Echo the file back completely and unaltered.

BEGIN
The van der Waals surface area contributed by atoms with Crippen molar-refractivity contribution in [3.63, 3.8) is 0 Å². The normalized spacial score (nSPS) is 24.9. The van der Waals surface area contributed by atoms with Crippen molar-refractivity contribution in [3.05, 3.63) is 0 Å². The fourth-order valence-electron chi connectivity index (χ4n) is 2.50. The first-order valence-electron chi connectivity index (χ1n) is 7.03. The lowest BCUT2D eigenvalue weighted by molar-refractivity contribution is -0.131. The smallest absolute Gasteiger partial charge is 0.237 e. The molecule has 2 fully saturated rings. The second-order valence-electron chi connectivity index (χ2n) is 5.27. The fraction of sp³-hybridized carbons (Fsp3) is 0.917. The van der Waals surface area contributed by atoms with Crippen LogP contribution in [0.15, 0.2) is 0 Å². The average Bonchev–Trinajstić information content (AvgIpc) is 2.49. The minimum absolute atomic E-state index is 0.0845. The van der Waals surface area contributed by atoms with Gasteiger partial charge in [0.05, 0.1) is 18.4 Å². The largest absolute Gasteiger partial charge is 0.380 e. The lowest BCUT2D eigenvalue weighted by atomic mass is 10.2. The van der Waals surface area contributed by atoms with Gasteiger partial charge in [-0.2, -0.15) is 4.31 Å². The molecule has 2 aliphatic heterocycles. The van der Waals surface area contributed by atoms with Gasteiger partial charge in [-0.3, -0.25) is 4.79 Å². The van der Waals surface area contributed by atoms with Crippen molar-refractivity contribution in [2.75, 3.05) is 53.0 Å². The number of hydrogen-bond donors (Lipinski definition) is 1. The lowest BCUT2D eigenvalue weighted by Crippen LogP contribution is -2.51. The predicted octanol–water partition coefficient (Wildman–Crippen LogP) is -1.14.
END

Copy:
The van der Waals surface area contributed by atoms with Crippen molar-refractivity contribution in [3.63, 3.8) is 0 Å². The normalized spacial score (nSPS) is 24.9. The van der Waals surface area contributed by atoms with Crippen molar-refractivity contribution in [3.05, 3.63) is 0 Å². The fourth-order valence-electron chi connectivity index (χ4n) is 2.50. The first-order valence-electron chi connectivity index (χ1n) is 7.03. The lowest BCUT2D eigenvalue weighted by molar-refractivity contribution is -0.131. The smallest absolute Gasteiger partial charge is 0.237 e. The molecule has 2 fully saturated rings. The second-order valence-electron chi connectivity index (χ2n) is 5.27. The fraction of sp³-hybridized carbons (Fsp3) is 0.917. The van der Waals surface area contributed by atoms with Crippen LogP contribution in [0.15, 0.2) is 0 Å². The average Bonchev–Trinajstić information content (AvgIpc) is 2.49. The minimum absolute atomic E-state index is 0.0845. The van der Waals surface area contributed by atoms with Gasteiger partial charge in [0.05, 0.1) is 18.4 Å². The largest absolute Gasteiger partial charge is 0.380 e. The lowest BCUT2D eigenvalue weighted by atomic mass is 10.2. The van der Waals surface area contributed by atoms with Gasteiger partial charge in [-0.2, -0.15) is 4.31 Å². The molecule has 2 aliphatic heterocycles. The van der Waals surface area contributed by atoms with Gasteiger partial charge in [-0.3, -0.25) is 4.79 Å². The van der Waals surface area contributed by atoms with Crippen molar-refractivity contribution in [2.75, 3.05) is 53.0 Å². The number of hydrogen-bond donors (Lipinski definition) is 1. The lowest BCUT2D eigenvalue weighted by Crippen LogP contribution is -2.51. The predicted octanol–water partition coefficient (Wildman–Crippen LogP) is -1.14.